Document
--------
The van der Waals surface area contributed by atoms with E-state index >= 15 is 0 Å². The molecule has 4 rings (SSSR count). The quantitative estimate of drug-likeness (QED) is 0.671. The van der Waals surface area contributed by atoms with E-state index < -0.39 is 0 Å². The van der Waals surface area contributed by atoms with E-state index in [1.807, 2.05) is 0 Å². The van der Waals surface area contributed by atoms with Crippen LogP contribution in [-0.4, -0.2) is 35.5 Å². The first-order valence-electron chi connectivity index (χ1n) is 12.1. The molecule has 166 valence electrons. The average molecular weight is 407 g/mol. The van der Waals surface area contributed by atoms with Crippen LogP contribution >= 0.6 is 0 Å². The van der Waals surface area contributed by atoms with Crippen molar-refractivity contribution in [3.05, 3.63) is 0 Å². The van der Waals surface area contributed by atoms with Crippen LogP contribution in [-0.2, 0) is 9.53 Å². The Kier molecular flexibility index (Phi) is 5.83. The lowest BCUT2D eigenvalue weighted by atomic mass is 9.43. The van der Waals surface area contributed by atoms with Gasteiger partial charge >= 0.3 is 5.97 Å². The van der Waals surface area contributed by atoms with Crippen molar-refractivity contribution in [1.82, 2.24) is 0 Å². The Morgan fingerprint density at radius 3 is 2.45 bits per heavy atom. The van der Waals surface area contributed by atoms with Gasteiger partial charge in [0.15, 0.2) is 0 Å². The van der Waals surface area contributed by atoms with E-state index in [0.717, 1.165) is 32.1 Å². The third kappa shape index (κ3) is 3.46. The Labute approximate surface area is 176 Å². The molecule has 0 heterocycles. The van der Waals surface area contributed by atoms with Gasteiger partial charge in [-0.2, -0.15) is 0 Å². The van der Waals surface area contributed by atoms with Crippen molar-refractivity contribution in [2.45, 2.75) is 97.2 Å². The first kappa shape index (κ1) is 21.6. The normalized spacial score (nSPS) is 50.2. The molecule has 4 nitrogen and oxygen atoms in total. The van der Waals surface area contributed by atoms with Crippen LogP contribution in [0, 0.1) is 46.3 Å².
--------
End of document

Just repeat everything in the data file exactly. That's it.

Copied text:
The van der Waals surface area contributed by atoms with E-state index >= 15 is 0 Å². The molecule has 4 rings (SSSR count). The quantitative estimate of drug-likeness (QED) is 0.671. The van der Waals surface area contributed by atoms with E-state index < -0.39 is 0 Å². The van der Waals surface area contributed by atoms with E-state index in [1.807, 2.05) is 0 Å². The van der Waals surface area contributed by atoms with Crippen LogP contribution in [-0.4, -0.2) is 35.5 Å². The first-order valence-electron chi connectivity index (χ1n) is 12.1. The molecule has 166 valence electrons. The average molecular weight is 407 g/mol. The van der Waals surface area contributed by atoms with Crippen LogP contribution >= 0.6 is 0 Å². The van der Waals surface area contributed by atoms with Crippen molar-refractivity contribution in [3.05, 3.63) is 0 Å². The van der Waals surface area contributed by atoms with Crippen LogP contribution in [-0.2, 0) is 9.53 Å². The Kier molecular flexibility index (Phi) is 5.83. The lowest BCUT2D eigenvalue weighted by atomic mass is 9.43. The van der Waals surface area contributed by atoms with Gasteiger partial charge >= 0.3 is 5.97 Å². The van der Waals surface area contributed by atoms with Crippen molar-refractivity contribution in [1.82, 2.24) is 0 Å². The Morgan fingerprint density at radius 3 is 2.45 bits per heavy atom. The van der Waals surface area contributed by atoms with Gasteiger partial charge in [0.15, 0.2) is 0 Å². The van der Waals surface area contributed by atoms with E-state index in [0.717, 1.165) is 32.1 Å². The third kappa shape index (κ3) is 3.46. The Labute approximate surface area is 176 Å². The molecule has 0 heterocycles. The van der Waals surface area contributed by atoms with Gasteiger partial charge in [-0.2, -0.15) is 0 Å². The van der Waals surface area contributed by atoms with Crippen molar-refractivity contribution in [2.45, 2.75) is 97.2 Å². The first kappa shape index (κ1) is 21.6. The normalized spacial score (nSPS) is 50.2. The molecule has 4 nitrogen and oxygen atoms in total. The van der Waals surface area contributed by atoms with Crippen LogP contribution in [0, 0.1) is 46.3 Å².